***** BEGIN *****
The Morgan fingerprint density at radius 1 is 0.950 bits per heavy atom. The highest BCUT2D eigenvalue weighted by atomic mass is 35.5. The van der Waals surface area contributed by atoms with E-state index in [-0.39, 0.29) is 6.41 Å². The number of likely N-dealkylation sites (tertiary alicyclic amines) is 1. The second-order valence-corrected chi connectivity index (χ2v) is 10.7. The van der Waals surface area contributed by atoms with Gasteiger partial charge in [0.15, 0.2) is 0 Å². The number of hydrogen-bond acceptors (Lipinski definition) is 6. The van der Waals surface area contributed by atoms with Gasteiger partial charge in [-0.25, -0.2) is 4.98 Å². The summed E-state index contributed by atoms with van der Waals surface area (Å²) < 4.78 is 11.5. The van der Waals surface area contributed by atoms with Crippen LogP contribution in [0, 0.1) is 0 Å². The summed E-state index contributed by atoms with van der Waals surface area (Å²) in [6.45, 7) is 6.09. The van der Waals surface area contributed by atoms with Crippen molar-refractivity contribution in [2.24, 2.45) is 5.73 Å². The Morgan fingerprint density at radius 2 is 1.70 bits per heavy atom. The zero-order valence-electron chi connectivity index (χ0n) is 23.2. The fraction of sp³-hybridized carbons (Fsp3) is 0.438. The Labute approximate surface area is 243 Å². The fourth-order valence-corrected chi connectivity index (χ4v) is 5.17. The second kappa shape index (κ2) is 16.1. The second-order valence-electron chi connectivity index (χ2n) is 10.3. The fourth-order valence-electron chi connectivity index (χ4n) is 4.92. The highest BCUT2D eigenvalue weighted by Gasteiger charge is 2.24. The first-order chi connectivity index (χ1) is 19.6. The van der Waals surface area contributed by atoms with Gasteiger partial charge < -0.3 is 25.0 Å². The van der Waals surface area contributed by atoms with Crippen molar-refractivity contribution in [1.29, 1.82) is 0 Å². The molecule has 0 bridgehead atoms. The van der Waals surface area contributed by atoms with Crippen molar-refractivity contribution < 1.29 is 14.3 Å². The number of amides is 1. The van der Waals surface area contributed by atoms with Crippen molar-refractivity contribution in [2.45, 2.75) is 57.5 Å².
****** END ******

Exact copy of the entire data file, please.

The Morgan fingerprint density at radius 1 is 0.950 bits per heavy atom. The highest BCUT2D eigenvalue weighted by atomic mass is 35.5. The van der Waals surface area contributed by atoms with E-state index in [-0.39, 0.29) is 6.41 Å². The number of likely N-dealkylation sites (tertiary alicyclic amines) is 1. The second-order valence-corrected chi connectivity index (χ2v) is 10.7. The van der Waals surface area contributed by atoms with Gasteiger partial charge in [0.15, 0.2) is 0 Å². The number of hydrogen-bond acceptors (Lipinski definition) is 6. The van der Waals surface area contributed by atoms with Gasteiger partial charge in [-0.25, -0.2) is 4.98 Å². The summed E-state index contributed by atoms with van der Waals surface area (Å²) < 4.78 is 11.5. The van der Waals surface area contributed by atoms with Crippen LogP contribution in [0, 0.1) is 0 Å². The summed E-state index contributed by atoms with van der Waals surface area (Å²) in [6.45, 7) is 6.09. The van der Waals surface area contributed by atoms with Crippen molar-refractivity contribution in [2.24, 2.45) is 5.73 Å². The Morgan fingerprint density at radius 2 is 1.70 bits per heavy atom. The zero-order valence-electron chi connectivity index (χ0n) is 23.2. The fraction of sp³-hybridized carbons (Fsp3) is 0.438. The Labute approximate surface area is 243 Å². The fourth-order valence-corrected chi connectivity index (χ4v) is 5.17. The second kappa shape index (κ2) is 16.1. The second-order valence-electron chi connectivity index (χ2n) is 10.3. The fourth-order valence-electron chi connectivity index (χ4n) is 4.92. The highest BCUT2D eigenvalue weighted by Gasteiger charge is 2.24. The first-order chi connectivity index (χ1) is 19.6. The van der Waals surface area contributed by atoms with Gasteiger partial charge < -0.3 is 25.0 Å². The van der Waals surface area contributed by atoms with Crippen molar-refractivity contribution in [1.29, 1.82) is 0 Å². The molecule has 0 bridgehead atoms. The van der Waals surface area contributed by atoms with Crippen molar-refractivity contribution < 1.29 is 14.3 Å². The number of amides is 1. The van der Waals surface area contributed by atoms with Crippen molar-refractivity contribution in [2.45, 2.75) is 57.5 Å².